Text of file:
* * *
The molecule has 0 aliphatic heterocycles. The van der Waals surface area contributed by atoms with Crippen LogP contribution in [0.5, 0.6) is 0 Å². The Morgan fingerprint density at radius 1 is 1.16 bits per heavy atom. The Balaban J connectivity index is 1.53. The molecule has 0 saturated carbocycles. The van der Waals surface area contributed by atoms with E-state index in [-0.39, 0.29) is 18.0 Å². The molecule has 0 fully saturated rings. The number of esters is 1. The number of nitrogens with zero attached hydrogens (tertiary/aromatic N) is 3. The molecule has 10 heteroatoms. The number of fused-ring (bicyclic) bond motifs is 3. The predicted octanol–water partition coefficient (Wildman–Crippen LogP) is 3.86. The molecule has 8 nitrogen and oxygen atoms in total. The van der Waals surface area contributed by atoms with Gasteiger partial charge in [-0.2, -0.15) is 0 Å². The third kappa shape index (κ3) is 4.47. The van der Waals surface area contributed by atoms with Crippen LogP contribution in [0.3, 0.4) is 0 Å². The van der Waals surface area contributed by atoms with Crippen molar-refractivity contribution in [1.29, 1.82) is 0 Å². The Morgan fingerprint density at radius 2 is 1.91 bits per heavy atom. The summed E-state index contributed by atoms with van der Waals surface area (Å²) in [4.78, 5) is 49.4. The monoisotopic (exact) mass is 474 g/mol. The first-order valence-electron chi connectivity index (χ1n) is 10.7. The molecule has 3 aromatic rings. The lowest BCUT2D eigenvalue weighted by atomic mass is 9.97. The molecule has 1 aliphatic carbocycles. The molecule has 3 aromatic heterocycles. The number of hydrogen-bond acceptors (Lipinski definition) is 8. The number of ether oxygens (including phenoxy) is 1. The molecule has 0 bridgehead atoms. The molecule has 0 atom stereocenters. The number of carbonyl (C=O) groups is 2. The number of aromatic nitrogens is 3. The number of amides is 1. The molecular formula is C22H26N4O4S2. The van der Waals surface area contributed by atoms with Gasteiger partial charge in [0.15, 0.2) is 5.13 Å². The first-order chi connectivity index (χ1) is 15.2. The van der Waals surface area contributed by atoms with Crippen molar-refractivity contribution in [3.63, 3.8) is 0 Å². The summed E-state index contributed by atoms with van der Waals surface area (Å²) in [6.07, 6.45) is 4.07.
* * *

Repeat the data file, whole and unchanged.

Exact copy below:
The molecule has 0 aliphatic heterocycles. The van der Waals surface area contributed by atoms with Crippen LogP contribution in [0.5, 0.6) is 0 Å². The Morgan fingerprint density at radius 1 is 1.16 bits per heavy atom. The Balaban J connectivity index is 1.53. The molecule has 0 saturated carbocycles. The van der Waals surface area contributed by atoms with E-state index in [-0.39, 0.29) is 18.0 Å². The molecule has 0 fully saturated rings. The number of esters is 1. The number of nitrogens with zero attached hydrogens (tertiary/aromatic N) is 3. The molecule has 10 heteroatoms. The number of fused-ring (bicyclic) bond motifs is 3. The predicted octanol–water partition coefficient (Wildman–Crippen LogP) is 3.86. The molecule has 8 nitrogen and oxygen atoms in total. The van der Waals surface area contributed by atoms with Gasteiger partial charge in [-0.2, -0.15) is 0 Å². The third kappa shape index (κ3) is 4.47. The van der Waals surface area contributed by atoms with Crippen LogP contribution in [0.3, 0.4) is 0 Å². The van der Waals surface area contributed by atoms with Crippen molar-refractivity contribution in [1.29, 1.82) is 0 Å². The Morgan fingerprint density at radius 2 is 1.91 bits per heavy atom. The summed E-state index contributed by atoms with van der Waals surface area (Å²) in [4.78, 5) is 49.4. The monoisotopic (exact) mass is 474 g/mol. The first-order valence-electron chi connectivity index (χ1n) is 10.7. The molecule has 3 aromatic rings. The lowest BCUT2D eigenvalue weighted by atomic mass is 9.97. The molecule has 1 aliphatic carbocycles. The molecule has 3 aromatic heterocycles. The number of hydrogen-bond acceptors (Lipinski definition) is 8. The number of ether oxygens (including phenoxy) is 1. The molecule has 0 bridgehead atoms. The molecule has 0 atom stereocenters. The number of carbonyl (C=O) groups is 2. The number of aromatic nitrogens is 3. The number of amides is 1. The molecular formula is C22H26N4O4S2. The van der Waals surface area contributed by atoms with Gasteiger partial charge in [0.15, 0.2) is 5.13 Å². The first-order chi connectivity index (χ1) is 15.2. The van der Waals surface area contributed by atoms with Crippen molar-refractivity contribution in [3.63, 3.8) is 0 Å². The summed E-state index contributed by atoms with van der Waals surface area (Å²) in [6.07, 6.45) is 4.07.